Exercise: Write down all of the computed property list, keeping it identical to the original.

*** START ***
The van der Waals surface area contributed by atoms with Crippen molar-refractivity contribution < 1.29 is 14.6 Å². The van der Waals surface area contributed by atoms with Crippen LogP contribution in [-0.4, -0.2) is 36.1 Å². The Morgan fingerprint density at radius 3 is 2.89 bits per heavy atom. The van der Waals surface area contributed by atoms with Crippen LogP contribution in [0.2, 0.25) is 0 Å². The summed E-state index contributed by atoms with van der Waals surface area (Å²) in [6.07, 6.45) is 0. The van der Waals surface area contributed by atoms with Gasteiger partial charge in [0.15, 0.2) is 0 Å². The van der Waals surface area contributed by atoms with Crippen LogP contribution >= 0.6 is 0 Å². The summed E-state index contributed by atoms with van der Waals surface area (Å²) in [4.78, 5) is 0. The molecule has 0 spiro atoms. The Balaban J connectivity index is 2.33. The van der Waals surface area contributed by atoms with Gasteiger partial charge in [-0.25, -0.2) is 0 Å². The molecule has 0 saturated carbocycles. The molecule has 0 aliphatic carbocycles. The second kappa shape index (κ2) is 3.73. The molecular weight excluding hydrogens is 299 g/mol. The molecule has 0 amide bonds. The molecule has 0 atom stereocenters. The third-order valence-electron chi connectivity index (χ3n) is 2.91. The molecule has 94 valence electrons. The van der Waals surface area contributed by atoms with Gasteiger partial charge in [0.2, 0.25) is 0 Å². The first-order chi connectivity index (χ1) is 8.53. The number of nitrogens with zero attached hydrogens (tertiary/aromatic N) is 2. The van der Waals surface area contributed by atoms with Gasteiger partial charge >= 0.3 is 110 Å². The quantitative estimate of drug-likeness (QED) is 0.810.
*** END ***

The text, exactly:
The van der Waals surface area contributed by atoms with Crippen molar-refractivity contribution < 1.29 is 14.6 Å². The van der Waals surface area contributed by atoms with Crippen LogP contribution in [-0.4, -0.2) is 36.1 Å². The Morgan fingerprint density at radius 3 is 2.89 bits per heavy atom. The van der Waals surface area contributed by atoms with Crippen LogP contribution in [0.2, 0.25) is 0 Å². The summed E-state index contributed by atoms with van der Waals surface area (Å²) in [6.07, 6.45) is 0. The van der Waals surface area contributed by atoms with Gasteiger partial charge in [0.15, 0.2) is 0 Å². The van der Waals surface area contributed by atoms with Crippen LogP contribution >= 0.6 is 0 Å². The summed E-state index contributed by atoms with van der Waals surface area (Å²) in [4.78, 5) is 0. The molecule has 0 spiro atoms. The Balaban J connectivity index is 2.33. The van der Waals surface area contributed by atoms with Gasteiger partial charge in [-0.25, -0.2) is 0 Å². The molecule has 0 saturated carbocycles. The molecule has 0 aliphatic carbocycles. The second kappa shape index (κ2) is 3.73. The molecular weight excluding hydrogens is 299 g/mol. The molecule has 0 amide bonds. The molecule has 0 atom stereocenters. The third-order valence-electron chi connectivity index (χ3n) is 2.91. The molecule has 94 valence electrons. The van der Waals surface area contributed by atoms with Gasteiger partial charge in [0.2, 0.25) is 0 Å². The first-order chi connectivity index (χ1) is 8.53. The number of nitrogens with zero attached hydrogens (tertiary/aromatic N) is 2. The van der Waals surface area contributed by atoms with Gasteiger partial charge >= 0.3 is 110 Å². The quantitative estimate of drug-likeness (QED) is 0.810.